Irish shop workers are the worst shoplifters. Light-fingered retail staff are helping themselves to €167m in goods and cash a year, the worst rate in Europe, a global survey has found.
While Ireland ranked 11th out of 22 countries in Europe for shoplifting, it was worst for employee theft, according to the research by the UK’s Centre for Retail Research.
Its report surveyed 21 retailers in Ireland with a total of 358 stores, and estimates that all Irish shops lost €453m, or 1.38% of annual sales, from what the industry describes as “shrinkage” — stock losses from crime or waste expressed as a percentage of retail sales.
Employee theft accounted for 36.8% of shrinkage in Ireland, the highest rate in Europe. While retailers estimated that shoplifters were responsible for 40.6% of their losses and stole €183.9m worth of items, thefts by shop workers cost €166.7m. Across Europe, the average amount stolen by dishonest employees was 19.8 times higher than that snatched by shoplifters.
“It’s a sector where people can be unhappy because it’s hard and thankless work with low pay,” said Rowan Manahan, managing director of Fortify Services, a human-resources consultancy. “People in Ireland are not always particularly pleasant to shop assistants.
“But it’s also been said that the Irish have a delinquent gene and there could be the feeling that if solicitors and politicians are on the make, then why not.”
The proportion of Irish retailers experiencing shoplifting over the 12-month period increased by 39%. The recession is causing more crime in a sector already suffering from a slump in consumer demand, with Central Statistics Office (CSO) figures indicating that retailers experienced a 10% slump in sales in September from a year earlier.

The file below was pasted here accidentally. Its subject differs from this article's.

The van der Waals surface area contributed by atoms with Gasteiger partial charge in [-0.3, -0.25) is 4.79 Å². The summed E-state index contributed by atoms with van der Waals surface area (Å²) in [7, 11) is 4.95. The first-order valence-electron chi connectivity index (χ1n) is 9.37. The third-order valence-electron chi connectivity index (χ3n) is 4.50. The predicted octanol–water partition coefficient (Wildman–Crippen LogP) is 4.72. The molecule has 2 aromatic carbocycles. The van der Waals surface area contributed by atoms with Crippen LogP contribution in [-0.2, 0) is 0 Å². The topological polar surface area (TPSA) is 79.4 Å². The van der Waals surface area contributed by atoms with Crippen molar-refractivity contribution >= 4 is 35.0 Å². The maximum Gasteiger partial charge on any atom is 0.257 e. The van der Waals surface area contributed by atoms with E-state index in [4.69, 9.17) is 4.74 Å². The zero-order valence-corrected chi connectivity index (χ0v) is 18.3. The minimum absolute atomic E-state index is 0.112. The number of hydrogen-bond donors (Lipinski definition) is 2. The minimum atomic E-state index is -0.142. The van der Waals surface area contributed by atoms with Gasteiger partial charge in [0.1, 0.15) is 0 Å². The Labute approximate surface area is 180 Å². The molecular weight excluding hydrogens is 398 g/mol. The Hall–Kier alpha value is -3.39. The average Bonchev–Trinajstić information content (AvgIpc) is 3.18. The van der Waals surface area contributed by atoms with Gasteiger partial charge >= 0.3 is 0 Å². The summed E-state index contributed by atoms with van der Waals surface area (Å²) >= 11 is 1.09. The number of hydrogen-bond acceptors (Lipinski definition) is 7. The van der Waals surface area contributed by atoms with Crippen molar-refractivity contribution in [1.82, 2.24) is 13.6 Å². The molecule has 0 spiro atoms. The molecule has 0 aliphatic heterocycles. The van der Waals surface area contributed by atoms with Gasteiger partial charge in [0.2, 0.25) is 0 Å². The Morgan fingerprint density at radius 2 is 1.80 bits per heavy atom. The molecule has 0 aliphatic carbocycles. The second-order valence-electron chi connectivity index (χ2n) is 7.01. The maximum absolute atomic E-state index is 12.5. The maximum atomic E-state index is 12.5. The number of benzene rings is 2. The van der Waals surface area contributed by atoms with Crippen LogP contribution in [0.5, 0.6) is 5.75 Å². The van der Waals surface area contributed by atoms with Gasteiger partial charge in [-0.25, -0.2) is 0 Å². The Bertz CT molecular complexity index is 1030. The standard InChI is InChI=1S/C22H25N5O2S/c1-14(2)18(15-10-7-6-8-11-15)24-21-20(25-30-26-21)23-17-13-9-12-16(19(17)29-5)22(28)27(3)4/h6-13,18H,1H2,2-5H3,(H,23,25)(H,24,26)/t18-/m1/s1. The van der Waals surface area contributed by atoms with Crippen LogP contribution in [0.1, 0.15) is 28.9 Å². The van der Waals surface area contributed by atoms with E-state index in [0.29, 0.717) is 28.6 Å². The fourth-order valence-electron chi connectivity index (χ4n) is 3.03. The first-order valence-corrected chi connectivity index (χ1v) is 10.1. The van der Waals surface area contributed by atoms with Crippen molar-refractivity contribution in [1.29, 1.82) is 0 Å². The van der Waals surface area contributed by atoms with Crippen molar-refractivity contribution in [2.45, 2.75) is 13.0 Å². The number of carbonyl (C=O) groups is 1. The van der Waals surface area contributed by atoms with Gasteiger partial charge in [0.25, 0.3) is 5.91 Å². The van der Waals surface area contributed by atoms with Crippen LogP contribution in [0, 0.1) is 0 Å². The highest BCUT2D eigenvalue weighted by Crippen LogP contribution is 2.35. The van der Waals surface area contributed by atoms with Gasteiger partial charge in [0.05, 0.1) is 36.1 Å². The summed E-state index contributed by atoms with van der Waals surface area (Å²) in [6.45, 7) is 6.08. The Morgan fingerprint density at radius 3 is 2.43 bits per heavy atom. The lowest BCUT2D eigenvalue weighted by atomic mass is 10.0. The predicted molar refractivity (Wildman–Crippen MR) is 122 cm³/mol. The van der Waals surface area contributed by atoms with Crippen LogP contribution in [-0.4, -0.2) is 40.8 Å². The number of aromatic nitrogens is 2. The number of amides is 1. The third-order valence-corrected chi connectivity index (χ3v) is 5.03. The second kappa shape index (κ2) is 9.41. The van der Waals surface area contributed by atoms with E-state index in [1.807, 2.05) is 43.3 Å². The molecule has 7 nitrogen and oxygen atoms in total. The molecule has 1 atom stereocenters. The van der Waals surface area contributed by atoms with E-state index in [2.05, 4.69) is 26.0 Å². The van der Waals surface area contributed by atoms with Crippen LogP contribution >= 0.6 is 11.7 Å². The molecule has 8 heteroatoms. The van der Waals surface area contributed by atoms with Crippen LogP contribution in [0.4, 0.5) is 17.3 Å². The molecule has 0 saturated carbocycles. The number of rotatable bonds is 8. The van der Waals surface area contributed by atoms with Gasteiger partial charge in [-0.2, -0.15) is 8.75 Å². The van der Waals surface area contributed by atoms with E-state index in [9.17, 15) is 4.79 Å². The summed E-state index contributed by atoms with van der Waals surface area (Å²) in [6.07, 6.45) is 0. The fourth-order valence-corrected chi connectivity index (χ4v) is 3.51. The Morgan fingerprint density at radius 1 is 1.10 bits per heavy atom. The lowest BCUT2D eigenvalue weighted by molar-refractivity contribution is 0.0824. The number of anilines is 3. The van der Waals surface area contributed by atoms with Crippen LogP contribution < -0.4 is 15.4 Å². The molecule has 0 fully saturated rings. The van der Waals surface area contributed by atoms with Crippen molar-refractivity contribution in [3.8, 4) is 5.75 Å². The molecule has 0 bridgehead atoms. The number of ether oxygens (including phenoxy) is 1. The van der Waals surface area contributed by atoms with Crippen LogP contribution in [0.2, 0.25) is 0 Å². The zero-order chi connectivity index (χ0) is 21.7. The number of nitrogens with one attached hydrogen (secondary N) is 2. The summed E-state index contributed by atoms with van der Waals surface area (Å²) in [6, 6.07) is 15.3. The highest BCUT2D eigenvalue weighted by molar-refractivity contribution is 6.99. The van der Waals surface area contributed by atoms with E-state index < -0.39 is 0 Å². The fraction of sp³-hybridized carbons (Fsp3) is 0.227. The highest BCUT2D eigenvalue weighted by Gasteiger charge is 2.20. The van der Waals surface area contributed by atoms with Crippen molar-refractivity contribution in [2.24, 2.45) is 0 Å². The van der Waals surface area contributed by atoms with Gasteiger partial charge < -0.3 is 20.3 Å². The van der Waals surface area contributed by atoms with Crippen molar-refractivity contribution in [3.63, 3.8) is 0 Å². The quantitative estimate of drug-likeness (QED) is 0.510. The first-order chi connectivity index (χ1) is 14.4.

Joshua Bamfield, director of the Centre for Retail Research and author of the study, said: “People are stealing more household items, such as bread and cheese, and retailers caught all sorts of people who’d never shoplifted before and were older and better dressed. Shoplifters looking to sell on goods take what’s in demand, of high value and easily sold on, such as razor blades, electronic books, perfume, cosmetics and Satnavs.
“Because music is relatively cheap now, they are concentrating on Blu-ray DVDs and DVD box sets of television series. This is even truer in the run-up to Christmas.”
Torlach Denihan, director of Retail Ireland, believes the increase in shoplifting is part of a wider trend of petty crime spurred by the recession. The gardai recorded 5,083 incidents of theft from shops during the third quarter of this year, up 13% from the first quarter of 2006, the peak of the boom.
The losses incurred by shops as a result of theft is equivalent to a tax on every Irish household of €348.91 a year, Bamfield said. “I don’t think our moral compass is any weaker than anyone else’s and the vast majority of employees are as honest as the day is long,” Denihan said. “Offences involving dishonesty are up and that’s a response to the recession. There are organised shoplifting gangs. But because of cumbersome rules of evidence, it’s challenging for the gardai to secure convictions. If there was greater willingness to convict, we could start to tackle it.”